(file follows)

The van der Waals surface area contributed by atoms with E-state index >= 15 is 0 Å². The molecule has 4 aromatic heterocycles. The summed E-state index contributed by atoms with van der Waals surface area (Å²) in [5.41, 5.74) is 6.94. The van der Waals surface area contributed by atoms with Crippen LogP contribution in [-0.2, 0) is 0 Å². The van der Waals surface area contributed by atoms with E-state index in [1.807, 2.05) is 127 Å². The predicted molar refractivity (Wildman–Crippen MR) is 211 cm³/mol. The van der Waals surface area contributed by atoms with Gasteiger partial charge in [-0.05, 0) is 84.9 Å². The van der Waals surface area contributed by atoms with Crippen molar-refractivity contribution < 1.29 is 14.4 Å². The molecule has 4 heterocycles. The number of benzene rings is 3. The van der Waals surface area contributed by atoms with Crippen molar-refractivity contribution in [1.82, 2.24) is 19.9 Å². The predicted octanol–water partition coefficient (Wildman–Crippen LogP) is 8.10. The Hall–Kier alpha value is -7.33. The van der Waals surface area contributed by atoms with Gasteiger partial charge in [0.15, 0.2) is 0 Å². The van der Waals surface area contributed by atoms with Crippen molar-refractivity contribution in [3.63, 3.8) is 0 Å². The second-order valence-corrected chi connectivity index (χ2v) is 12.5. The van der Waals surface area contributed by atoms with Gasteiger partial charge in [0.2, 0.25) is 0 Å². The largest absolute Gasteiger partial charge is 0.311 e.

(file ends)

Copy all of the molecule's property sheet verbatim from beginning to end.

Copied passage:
The van der Waals surface area contributed by atoms with E-state index >= 15 is 0 Å². The molecule has 4 aromatic heterocycles. The summed E-state index contributed by atoms with van der Waals surface area (Å²) in [5.41, 5.74) is 6.94. The van der Waals surface area contributed by atoms with Crippen LogP contribution in [-0.2, 0) is 0 Å². The van der Waals surface area contributed by atoms with E-state index in [1.807, 2.05) is 127 Å². The predicted molar refractivity (Wildman–Crippen MR) is 211 cm³/mol. The van der Waals surface area contributed by atoms with Gasteiger partial charge in [-0.05, 0) is 84.9 Å². The van der Waals surface area contributed by atoms with Crippen molar-refractivity contribution < 1.29 is 14.4 Å². The molecule has 4 heterocycles. The number of benzene rings is 3. The van der Waals surface area contributed by atoms with Crippen molar-refractivity contribution in [1.82, 2.24) is 19.9 Å². The predicted octanol–water partition coefficient (Wildman–Crippen LogP) is 8.10. The Hall–Kier alpha value is -7.33. The van der Waals surface area contributed by atoms with Gasteiger partial charge in [0.15, 0.2) is 0 Å². The van der Waals surface area contributed by atoms with Crippen molar-refractivity contribution in [3.63, 3.8) is 0 Å². The second-order valence-corrected chi connectivity index (χ2v) is 12.5. The van der Waals surface area contributed by atoms with Gasteiger partial charge in [0.2, 0.25) is 0 Å². The largest absolute Gasteiger partial charge is 0.311 e.